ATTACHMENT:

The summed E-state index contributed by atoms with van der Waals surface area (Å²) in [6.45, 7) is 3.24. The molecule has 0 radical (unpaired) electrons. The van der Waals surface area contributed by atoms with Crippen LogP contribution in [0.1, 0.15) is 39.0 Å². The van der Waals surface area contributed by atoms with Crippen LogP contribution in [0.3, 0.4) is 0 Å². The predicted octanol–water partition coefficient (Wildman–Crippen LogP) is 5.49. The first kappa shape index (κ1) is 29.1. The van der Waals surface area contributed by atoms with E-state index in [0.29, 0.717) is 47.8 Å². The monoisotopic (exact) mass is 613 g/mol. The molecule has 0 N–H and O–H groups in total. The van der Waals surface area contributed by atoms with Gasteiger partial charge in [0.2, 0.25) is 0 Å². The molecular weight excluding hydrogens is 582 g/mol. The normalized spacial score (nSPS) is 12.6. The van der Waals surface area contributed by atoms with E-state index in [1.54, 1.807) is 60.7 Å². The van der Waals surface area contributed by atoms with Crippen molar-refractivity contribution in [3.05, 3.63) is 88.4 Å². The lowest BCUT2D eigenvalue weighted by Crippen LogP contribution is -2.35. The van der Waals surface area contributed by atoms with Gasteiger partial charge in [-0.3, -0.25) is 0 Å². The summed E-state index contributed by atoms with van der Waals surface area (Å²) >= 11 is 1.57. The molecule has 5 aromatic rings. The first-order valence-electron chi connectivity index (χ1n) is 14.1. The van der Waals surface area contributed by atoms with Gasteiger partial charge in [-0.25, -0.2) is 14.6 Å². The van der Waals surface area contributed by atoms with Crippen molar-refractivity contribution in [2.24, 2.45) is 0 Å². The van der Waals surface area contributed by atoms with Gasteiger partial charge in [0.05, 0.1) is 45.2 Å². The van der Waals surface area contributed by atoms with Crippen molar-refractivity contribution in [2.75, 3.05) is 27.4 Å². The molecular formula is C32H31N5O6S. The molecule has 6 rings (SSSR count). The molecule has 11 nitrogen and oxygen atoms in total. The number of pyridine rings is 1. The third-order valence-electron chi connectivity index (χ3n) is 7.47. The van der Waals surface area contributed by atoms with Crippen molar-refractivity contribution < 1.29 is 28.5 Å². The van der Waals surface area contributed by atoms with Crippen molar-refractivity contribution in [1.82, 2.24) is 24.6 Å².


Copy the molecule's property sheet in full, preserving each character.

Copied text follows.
The summed E-state index contributed by atoms with van der Waals surface area (Å²) in [6.45, 7) is 3.24. The molecule has 0 radical (unpaired) electrons. The van der Waals surface area contributed by atoms with Crippen LogP contribution in [0.1, 0.15) is 39.0 Å². The van der Waals surface area contributed by atoms with Crippen LogP contribution in [0.3, 0.4) is 0 Å². The predicted octanol–water partition coefficient (Wildman–Crippen LogP) is 5.49. The first kappa shape index (κ1) is 29.1. The van der Waals surface area contributed by atoms with E-state index in [0.29, 0.717) is 47.8 Å². The monoisotopic (exact) mass is 613 g/mol. The molecule has 0 N–H and O–H groups in total. The van der Waals surface area contributed by atoms with Gasteiger partial charge in [0.2, 0.25) is 0 Å². The molecular weight excluding hydrogens is 582 g/mol. The normalized spacial score (nSPS) is 12.6. The van der Waals surface area contributed by atoms with E-state index in [1.54, 1.807) is 60.7 Å². The van der Waals surface area contributed by atoms with Crippen molar-refractivity contribution in [3.05, 3.63) is 88.4 Å². The lowest BCUT2D eigenvalue weighted by Crippen LogP contribution is -2.35. The van der Waals surface area contributed by atoms with Gasteiger partial charge in [-0.3, -0.25) is 0 Å². The summed E-state index contributed by atoms with van der Waals surface area (Å²) >= 11 is 1.57. The molecule has 5 aromatic rings. The first-order valence-electron chi connectivity index (χ1n) is 14.1. The van der Waals surface area contributed by atoms with Gasteiger partial charge in [-0.25, -0.2) is 14.6 Å². The van der Waals surface area contributed by atoms with Crippen molar-refractivity contribution in [2.24, 2.45) is 0 Å². The van der Waals surface area contributed by atoms with Gasteiger partial charge in [0.05, 0.1) is 45.2 Å². The van der Waals surface area contributed by atoms with Crippen molar-refractivity contribution in [2.75, 3.05) is 27.4 Å². The molecular formula is C32H31N5O6S. The molecule has 6 rings (SSSR count). The molecule has 11 nitrogen and oxygen atoms in total. The number of pyridine rings is 1. The third-order valence-electron chi connectivity index (χ3n) is 7.47. The van der Waals surface area contributed by atoms with Crippen molar-refractivity contribution < 1.29 is 28.5 Å². The van der Waals surface area contributed by atoms with Crippen molar-refractivity contribution in [1.82, 2.24) is 24.6 Å².